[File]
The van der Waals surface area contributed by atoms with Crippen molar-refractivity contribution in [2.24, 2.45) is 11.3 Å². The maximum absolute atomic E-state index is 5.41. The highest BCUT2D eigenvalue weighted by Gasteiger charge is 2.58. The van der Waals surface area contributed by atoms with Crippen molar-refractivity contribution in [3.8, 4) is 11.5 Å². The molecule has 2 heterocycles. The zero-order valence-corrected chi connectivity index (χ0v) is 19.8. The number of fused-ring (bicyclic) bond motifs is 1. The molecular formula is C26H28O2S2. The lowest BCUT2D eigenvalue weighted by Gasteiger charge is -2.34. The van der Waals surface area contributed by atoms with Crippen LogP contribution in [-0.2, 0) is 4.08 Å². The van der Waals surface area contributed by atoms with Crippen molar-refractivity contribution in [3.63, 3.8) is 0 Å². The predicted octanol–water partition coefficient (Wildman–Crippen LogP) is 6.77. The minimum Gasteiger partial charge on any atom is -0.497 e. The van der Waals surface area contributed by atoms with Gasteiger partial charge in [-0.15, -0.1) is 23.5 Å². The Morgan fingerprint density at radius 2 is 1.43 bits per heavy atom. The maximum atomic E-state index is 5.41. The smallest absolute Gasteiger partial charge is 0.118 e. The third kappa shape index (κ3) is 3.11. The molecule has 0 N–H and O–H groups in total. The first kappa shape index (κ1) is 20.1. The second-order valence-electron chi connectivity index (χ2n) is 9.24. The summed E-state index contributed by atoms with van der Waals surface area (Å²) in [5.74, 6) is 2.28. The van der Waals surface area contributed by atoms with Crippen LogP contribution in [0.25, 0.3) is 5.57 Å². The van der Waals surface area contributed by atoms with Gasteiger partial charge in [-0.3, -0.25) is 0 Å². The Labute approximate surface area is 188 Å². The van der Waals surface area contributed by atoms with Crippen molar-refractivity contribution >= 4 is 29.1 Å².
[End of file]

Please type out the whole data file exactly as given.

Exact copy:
The van der Waals surface area contributed by atoms with Crippen molar-refractivity contribution in [2.24, 2.45) is 11.3 Å². The maximum absolute atomic E-state index is 5.41. The highest BCUT2D eigenvalue weighted by Gasteiger charge is 2.58. The van der Waals surface area contributed by atoms with Crippen molar-refractivity contribution in [3.8, 4) is 11.5 Å². The molecule has 2 heterocycles. The zero-order valence-corrected chi connectivity index (χ0v) is 19.8. The number of fused-ring (bicyclic) bond motifs is 1. The molecular formula is C26H28O2S2. The lowest BCUT2D eigenvalue weighted by Gasteiger charge is -2.34. The van der Waals surface area contributed by atoms with Crippen LogP contribution in [-0.2, 0) is 4.08 Å². The van der Waals surface area contributed by atoms with Crippen molar-refractivity contribution in [3.63, 3.8) is 0 Å². The predicted octanol–water partition coefficient (Wildman–Crippen LogP) is 6.77. The minimum Gasteiger partial charge on any atom is -0.497 e. The van der Waals surface area contributed by atoms with Gasteiger partial charge in [-0.15, -0.1) is 23.5 Å². The Morgan fingerprint density at radius 2 is 1.43 bits per heavy atom. The maximum atomic E-state index is 5.41. The smallest absolute Gasteiger partial charge is 0.118 e. The third kappa shape index (κ3) is 3.11. The molecule has 0 N–H and O–H groups in total. The first kappa shape index (κ1) is 20.1. The second-order valence-electron chi connectivity index (χ2n) is 9.24. The summed E-state index contributed by atoms with van der Waals surface area (Å²) in [5.74, 6) is 2.28. The van der Waals surface area contributed by atoms with Crippen LogP contribution in [0.25, 0.3) is 5.57 Å². The van der Waals surface area contributed by atoms with Gasteiger partial charge in [-0.3, -0.25) is 0 Å². The Labute approximate surface area is 188 Å². The van der Waals surface area contributed by atoms with Crippen molar-refractivity contribution >= 4 is 29.1 Å².